Boston Schools Train Their Own Teachers

Written by Patricia Hawke for

All schools need talented, motivated and inspiring teachers. Without them, students would be hard-pressed to meet the ever-changing standards set forth by local, state, and federal education officials. For those who wish to work in the classrooms of Boston Schools, support and training awaits.
All types of teachers must have appropriate, effective training in order to be successful. New recruits, experienced professionals, and teachers who are staying in the classroom but changing fields are all in need of support. Boston Schools leaders have recognized this necessity, and are working on the implementation of a plan to make sure the teachers get what they need.
New Boston Schools Teachers
For the new Boston Schools teacher, it is imperative to set-up a blanket of support. Think about it, they’ve just gotten out of college where they’ve probably received a good education, but one that is mostly theory. Mentoring these new educators will help them realize their goals and help them implement their philosophies. The new Boston Schools’ teacher should never be handed a key to the classroom and a grade book with the words, “Good Luck!”
Too often, this is exactly what happens, and guess what? They don’t usually stick around very long. Sometimes, new teachers don’t come straight from college, but straight from the board room. Many, many professionals eventually turn to teaching as a way to feel like they are contributing to the greater good. These folks, too, need lots of support of their passion for becoming teachers. They need quality training (and quickly) so that they are prepared to jump right in and begin teaching their Boston Schools students.
Experienced Boston School Teachers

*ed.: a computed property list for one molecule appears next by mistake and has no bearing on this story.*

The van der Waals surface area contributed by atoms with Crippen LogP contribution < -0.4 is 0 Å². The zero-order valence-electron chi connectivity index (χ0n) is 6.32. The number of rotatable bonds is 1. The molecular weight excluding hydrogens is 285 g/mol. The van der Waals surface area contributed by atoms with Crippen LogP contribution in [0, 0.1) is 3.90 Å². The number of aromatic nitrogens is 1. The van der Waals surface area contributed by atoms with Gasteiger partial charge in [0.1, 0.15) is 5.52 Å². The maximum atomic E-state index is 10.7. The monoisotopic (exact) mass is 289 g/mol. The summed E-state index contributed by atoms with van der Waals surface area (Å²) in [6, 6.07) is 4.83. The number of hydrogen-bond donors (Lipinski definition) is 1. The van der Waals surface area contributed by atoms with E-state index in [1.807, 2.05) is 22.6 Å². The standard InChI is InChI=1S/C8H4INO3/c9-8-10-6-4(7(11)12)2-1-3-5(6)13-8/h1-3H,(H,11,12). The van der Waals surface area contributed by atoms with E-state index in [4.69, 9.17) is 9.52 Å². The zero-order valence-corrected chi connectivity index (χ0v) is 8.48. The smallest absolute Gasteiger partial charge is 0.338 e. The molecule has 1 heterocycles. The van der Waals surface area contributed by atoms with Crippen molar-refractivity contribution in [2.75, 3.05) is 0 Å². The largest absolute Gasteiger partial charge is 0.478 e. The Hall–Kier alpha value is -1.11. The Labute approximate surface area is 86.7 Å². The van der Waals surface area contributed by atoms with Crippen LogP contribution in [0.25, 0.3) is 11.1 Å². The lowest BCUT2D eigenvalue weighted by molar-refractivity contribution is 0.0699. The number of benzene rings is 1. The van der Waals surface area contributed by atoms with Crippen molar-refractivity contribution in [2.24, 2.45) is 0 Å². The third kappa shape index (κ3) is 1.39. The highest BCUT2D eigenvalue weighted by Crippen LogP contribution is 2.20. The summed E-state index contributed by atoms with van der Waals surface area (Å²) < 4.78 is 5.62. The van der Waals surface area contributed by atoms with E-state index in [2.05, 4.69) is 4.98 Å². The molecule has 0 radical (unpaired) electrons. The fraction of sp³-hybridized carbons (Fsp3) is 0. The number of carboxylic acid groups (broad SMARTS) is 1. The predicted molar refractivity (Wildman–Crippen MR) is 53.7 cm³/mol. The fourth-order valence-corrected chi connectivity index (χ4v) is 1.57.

Experienced teachers also are in need of ongoing training. Whether through teacher inservices or access to higher degree programs, it is the responsibility of Boston Schools to make sure the teachers are getting what they need. A variety of seminars and workshops are offered through the Boston Schools’ district throughout the school year, and are available to teachers on “inservice” days when students have the day off. Inservice meetings are free to Boston Schools teachers and only require an investment of time. In addition, Boston Schools may offer tuition for teachers to get their Master’s Degrees at little or no cost. Some colleges also offer free tuition in exchange for the teacher taking on a student intern.
Boston Schools’ Teachers who wish to change their field of expertise – a middle school math teacher who wants to teach 3rd grade, for example – must not only change their certification, but take the classes and training required by the state to do so. Some school systems even offer cash incentives to get teachers in the high-need fields of math and science. For the most part, training of this sort can be had through Boston Schools’ professional development offices.
It is important to realize that Boston Schools are not only responsible for educating students; they are also responsible for educating the teachers. Without continuing professional development through mentoring, inservice days, and help with college tuition, teachers would not be able to acquire the educations they need.